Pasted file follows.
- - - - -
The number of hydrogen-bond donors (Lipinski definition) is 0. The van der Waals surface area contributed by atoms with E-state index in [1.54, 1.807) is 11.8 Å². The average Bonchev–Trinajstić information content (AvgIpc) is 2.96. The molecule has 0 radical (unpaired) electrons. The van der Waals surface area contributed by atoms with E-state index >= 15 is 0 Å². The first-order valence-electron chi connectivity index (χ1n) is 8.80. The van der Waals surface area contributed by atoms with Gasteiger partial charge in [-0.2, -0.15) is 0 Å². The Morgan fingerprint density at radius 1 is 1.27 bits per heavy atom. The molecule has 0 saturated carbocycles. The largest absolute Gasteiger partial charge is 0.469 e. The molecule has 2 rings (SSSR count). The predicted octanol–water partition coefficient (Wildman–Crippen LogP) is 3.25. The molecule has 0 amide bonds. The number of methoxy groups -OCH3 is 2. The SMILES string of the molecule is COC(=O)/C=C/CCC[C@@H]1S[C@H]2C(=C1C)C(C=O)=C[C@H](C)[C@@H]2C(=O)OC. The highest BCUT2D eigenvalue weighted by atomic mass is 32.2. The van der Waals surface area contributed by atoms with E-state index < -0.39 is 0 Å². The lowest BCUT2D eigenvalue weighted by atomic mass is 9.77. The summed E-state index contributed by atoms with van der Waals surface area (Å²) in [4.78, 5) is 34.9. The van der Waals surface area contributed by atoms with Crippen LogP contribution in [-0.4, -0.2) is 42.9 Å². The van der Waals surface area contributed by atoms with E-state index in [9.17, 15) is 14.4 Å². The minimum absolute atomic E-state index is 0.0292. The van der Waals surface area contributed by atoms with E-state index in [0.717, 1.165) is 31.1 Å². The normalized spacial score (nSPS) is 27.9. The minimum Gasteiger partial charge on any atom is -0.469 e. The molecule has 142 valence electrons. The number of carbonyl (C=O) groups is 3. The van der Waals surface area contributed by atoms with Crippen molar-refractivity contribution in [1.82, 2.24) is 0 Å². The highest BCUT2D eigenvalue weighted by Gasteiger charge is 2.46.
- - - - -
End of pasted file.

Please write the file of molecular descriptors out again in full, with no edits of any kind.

The number of hydrogen-bond donors (Lipinski definition) is 0. The van der Waals surface area contributed by atoms with E-state index in [1.54, 1.807) is 11.8 Å². The average Bonchev–Trinajstić information content (AvgIpc) is 2.96. The molecule has 0 radical (unpaired) electrons. The van der Waals surface area contributed by atoms with E-state index >= 15 is 0 Å². The first-order valence-electron chi connectivity index (χ1n) is 8.80. The van der Waals surface area contributed by atoms with Gasteiger partial charge in [-0.2, -0.15) is 0 Å². The Morgan fingerprint density at radius 1 is 1.27 bits per heavy atom. The molecule has 0 saturated carbocycles. The largest absolute Gasteiger partial charge is 0.469 e. The molecule has 2 rings (SSSR count). The predicted octanol–water partition coefficient (Wildman–Crippen LogP) is 3.25. The molecule has 0 amide bonds. The number of methoxy groups -OCH3 is 2. The SMILES string of the molecule is COC(=O)/C=C/CCC[C@@H]1S[C@H]2C(=C1C)C(C=O)=C[C@H](C)[C@@H]2C(=O)OC. The highest BCUT2D eigenvalue weighted by atomic mass is 32.2. The van der Waals surface area contributed by atoms with E-state index < -0.39 is 0 Å². The lowest BCUT2D eigenvalue weighted by atomic mass is 9.77. The summed E-state index contributed by atoms with van der Waals surface area (Å²) in [4.78, 5) is 34.9. The van der Waals surface area contributed by atoms with Crippen LogP contribution in [-0.4, -0.2) is 42.9 Å². The van der Waals surface area contributed by atoms with E-state index in [9.17, 15) is 14.4 Å². The minimum absolute atomic E-state index is 0.0292. The van der Waals surface area contributed by atoms with E-state index in [0.717, 1.165) is 31.1 Å². The normalized spacial score (nSPS) is 27.9. The minimum Gasteiger partial charge on any atom is -0.469 e. The molecule has 142 valence electrons. The number of carbonyl (C=O) groups is 3. The van der Waals surface area contributed by atoms with Crippen molar-refractivity contribution in [1.82, 2.24) is 0 Å². The highest BCUT2D eigenvalue weighted by Gasteiger charge is 2.46.